Halloween: The Dark Requiem

In the darkness and confusion of Halloween season, when even my fellow followers of Christ and their children participate in age-old pagan traditions in the name of “fun,” I want to shed some light on the matter with a short 2,000-word excerpt from a book I enjoy studying from time to time. The research of French patristic scholar and theologian Col. Jean Garnier gives us a deeper look into the furthest origins of the universal festival of the dead that we now celebrate as Halloween. It reveals the late-October/earl-November period to be a season celebrated throughout antiquity—and throughout the world—as an honorary tribute to the wicked antediluvians killed in the Flood. The macabre festivities are nothing short of resentment against God for this great primeval cataclysm. It is a Satanic holiday that evolved over millennia into the disguise of a child-friendly tradition, dark spiritual origins hiding beneath candy, costumes, and carved pumpkins, while practicing pagans everywhere commit ritual infanticide…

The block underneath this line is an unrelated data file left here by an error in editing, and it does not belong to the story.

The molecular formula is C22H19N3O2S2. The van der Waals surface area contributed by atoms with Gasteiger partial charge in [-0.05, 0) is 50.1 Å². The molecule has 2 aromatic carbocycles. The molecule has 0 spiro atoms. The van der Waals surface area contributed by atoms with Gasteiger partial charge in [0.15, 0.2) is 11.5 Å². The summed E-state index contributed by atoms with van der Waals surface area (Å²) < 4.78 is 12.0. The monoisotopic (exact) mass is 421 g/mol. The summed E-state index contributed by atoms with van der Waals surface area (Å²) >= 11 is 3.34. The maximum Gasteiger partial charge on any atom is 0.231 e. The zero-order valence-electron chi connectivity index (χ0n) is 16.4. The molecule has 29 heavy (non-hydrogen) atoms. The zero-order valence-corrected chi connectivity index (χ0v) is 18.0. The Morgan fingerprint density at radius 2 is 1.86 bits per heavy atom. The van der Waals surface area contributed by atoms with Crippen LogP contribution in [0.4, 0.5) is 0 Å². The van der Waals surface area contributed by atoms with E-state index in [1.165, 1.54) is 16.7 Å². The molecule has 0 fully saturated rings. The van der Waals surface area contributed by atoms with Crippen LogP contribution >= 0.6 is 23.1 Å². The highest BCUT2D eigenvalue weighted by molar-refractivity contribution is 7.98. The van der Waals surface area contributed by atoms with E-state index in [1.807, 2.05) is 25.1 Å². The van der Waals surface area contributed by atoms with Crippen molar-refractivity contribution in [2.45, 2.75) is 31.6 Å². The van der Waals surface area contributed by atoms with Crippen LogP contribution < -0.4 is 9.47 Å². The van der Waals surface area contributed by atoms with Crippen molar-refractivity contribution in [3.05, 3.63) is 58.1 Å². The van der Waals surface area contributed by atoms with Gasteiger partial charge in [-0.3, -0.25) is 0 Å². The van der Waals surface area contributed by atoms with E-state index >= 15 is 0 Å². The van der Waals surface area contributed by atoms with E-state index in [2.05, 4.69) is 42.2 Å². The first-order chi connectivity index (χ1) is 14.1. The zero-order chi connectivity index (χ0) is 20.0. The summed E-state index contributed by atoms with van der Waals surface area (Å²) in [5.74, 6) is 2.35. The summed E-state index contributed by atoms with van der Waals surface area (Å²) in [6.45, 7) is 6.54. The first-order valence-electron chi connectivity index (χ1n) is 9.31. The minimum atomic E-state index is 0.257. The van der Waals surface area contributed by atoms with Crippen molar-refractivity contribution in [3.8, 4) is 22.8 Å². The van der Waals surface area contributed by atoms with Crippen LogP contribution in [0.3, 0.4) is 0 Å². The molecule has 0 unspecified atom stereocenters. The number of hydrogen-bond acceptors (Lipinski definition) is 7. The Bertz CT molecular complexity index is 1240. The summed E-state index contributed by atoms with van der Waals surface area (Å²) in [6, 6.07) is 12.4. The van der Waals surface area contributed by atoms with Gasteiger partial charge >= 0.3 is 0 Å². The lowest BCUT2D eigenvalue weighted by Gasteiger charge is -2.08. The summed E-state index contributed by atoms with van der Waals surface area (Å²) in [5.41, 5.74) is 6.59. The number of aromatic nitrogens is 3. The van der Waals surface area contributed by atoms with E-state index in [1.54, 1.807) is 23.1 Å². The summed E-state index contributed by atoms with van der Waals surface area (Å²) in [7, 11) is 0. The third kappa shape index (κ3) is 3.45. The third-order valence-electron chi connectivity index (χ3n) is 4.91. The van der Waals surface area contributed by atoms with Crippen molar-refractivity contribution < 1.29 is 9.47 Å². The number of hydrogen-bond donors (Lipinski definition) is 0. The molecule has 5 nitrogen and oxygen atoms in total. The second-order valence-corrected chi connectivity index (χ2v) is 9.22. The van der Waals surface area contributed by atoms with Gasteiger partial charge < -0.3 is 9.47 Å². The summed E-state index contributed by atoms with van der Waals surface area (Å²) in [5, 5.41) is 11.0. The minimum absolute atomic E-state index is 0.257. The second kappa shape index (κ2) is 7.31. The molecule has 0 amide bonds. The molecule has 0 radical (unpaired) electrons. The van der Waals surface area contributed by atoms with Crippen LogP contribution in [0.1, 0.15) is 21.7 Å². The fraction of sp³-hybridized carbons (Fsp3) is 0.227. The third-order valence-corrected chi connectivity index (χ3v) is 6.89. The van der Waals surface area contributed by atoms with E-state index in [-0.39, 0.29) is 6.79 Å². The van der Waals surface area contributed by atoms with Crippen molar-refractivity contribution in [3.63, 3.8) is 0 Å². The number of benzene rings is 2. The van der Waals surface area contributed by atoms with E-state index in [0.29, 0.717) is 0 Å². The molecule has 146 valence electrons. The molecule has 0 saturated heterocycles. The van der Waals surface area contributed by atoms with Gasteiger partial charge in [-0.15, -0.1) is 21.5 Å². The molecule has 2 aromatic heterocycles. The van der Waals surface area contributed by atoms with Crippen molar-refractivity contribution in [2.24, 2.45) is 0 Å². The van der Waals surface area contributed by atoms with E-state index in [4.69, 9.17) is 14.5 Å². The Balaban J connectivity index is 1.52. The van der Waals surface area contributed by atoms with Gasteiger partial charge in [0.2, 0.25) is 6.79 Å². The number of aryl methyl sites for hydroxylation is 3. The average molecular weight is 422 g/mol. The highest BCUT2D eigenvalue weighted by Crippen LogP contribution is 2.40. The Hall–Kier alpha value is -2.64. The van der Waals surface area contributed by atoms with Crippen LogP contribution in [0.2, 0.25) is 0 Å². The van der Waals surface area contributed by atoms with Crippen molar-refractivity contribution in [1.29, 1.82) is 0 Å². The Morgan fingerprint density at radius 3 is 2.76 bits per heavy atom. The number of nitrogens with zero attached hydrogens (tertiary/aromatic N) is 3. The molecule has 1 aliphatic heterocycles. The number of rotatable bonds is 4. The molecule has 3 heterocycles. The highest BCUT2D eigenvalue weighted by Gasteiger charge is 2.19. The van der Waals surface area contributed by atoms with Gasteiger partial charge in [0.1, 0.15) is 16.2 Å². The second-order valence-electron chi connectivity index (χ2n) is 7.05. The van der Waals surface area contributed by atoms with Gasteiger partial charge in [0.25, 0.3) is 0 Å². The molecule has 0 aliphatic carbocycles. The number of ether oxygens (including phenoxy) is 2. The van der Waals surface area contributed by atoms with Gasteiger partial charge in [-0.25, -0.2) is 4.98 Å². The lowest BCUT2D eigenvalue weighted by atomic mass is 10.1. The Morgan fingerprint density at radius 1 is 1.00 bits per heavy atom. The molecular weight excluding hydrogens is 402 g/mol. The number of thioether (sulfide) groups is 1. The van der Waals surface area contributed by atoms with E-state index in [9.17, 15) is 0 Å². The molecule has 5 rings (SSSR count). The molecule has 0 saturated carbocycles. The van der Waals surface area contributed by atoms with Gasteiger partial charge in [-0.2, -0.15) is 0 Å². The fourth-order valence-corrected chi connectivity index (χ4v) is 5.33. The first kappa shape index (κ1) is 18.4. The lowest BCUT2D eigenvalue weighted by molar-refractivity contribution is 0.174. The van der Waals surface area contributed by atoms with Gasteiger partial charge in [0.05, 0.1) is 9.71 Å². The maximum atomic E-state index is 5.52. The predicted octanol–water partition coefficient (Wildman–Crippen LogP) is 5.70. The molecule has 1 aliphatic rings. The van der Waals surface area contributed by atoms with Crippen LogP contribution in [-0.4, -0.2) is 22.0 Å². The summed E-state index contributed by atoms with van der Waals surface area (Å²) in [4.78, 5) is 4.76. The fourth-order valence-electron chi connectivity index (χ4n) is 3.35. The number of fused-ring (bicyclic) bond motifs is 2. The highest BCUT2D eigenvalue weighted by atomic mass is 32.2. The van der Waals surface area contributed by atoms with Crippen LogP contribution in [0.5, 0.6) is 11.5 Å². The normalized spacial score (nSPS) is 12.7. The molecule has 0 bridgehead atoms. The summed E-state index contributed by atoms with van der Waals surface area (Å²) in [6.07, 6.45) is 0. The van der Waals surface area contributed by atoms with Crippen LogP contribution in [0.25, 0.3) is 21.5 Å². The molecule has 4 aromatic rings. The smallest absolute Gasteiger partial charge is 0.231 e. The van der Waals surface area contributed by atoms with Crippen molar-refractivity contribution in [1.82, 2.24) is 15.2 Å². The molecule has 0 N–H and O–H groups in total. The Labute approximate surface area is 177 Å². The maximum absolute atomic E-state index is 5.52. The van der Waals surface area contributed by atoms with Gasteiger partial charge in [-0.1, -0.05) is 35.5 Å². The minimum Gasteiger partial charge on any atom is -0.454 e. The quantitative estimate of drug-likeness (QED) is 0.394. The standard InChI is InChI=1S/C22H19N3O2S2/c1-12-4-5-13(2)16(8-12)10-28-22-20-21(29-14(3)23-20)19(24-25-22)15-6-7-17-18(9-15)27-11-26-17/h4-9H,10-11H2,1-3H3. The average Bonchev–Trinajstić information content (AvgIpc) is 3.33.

But with no further delay, a brief history on the ancient world…

 

 

Colonel J. Garnier

THE WORSHIP OF THE DEAD

 

9781331981695

 

CHAPTER I

INTRODUCTORY — THE DELUGE